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Mexico: A Biography of Power, by Enrique Krauze I read this back in high school and learned a lot from it!
I just searched and found that one of the books I cited (albeit a bit changed) is available in English:
To answer I am going to dive your question on two parts:
- Did the notion of "Mexico" not command as much loyalty then? (I am going to approach it in a sense of nationalism and Mexican image)
- How accurate were US contentions that Mexico only had a tenuous grasp on the lands that would be forfeited under the treaty of Guadalupe Hidalgo?
First, Mexican nationalism took a long time to form and is quite difficult to understand as we come from a mixed-race tradition. In fact even today some people view people from the south (sureños), center (sometimes called chilangos but this notion is diminishing) and north (norteños) as different kind of people and perhaps they receive discrimination because of that. But even if there are a lot of different things about them one truth is that they will fiercely stand all united to defend their land, their family and their religion (even if they have to die). This sentiment inspired a good part of the independence and other wars that Mexico had with foreign powers. A common notion was that if they not fought then their wives and daughters were going to be raped and their lands would be ransacked (that indeed happened during the Mexican American War). I cannot affirm that the lower class had a notion or loyalty of being Mexican and defend the homeland as the upper class had. The criollos had a well thought and educated notion of nationalism (born out of Jesuit thought and teachings) as most of them were educated before the independence war, criollos made the bulk of generals and officers of the Mexican army (like Santa Anna). Perhaps the criollos were able to develop this nationalistic way of thought in their troops but in my opinion the soldiers were fighting for what they loved, each one granting a unique sentiment on what nation is.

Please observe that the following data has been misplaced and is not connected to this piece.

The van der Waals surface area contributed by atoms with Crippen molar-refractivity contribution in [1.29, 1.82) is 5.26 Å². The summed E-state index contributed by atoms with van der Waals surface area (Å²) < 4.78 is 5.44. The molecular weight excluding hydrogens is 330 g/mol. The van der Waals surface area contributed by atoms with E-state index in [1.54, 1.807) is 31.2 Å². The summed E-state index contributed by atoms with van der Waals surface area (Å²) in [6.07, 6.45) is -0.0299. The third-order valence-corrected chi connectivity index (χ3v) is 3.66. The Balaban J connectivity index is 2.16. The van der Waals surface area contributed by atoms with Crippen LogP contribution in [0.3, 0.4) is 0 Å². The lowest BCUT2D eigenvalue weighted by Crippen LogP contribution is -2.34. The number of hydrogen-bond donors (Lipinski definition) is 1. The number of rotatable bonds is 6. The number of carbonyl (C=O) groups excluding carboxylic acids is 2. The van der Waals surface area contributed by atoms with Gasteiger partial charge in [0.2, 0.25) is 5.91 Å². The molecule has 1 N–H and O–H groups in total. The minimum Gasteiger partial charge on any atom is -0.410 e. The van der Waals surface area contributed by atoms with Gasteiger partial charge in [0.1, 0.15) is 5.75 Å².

On the second we enter on a matter of discussion. The Mexican government states that the US took (or even stole) the northern territories from Mexico but the truth is quite simple. After the independence Mexico held a centralist government (this changed after Mexico lost Texas in 1846), if any governor wanted to make a big decision then they had to consult with the President and the senate before committing any action. For states nearby Mexico City this was simple but for states like California, Texas, Guatemala, etc. the action of sending a message and receiving an answer took months so they were on themselves most of the time. Government help was scarce and the only ones that reached so far away from the center were catholic missions that most of the times failed. That is why when the US took over a lot of territories they had to deal with indigenous tribes and not with Mexican population. A lot of the sentiment of "the US stole land from Mexico" comes from the fact that today Texas, California, etc. are economic and cultural titans; is funny to see how these people never talk on how Mexico lost Belice or Guatemala, of course you can add many things to the table as the US is no saint and commited quite a few war crimes. So yes, Mexico only had a tenuous grasp on the lands that would be forfeited under the treaty of Guadalupe Hidalgo, I would even go so far as to say that Mexico did not lost any land as it was never truly theirs.
No one is going to mention Enrique Krauze?
I’m in the midst of reading this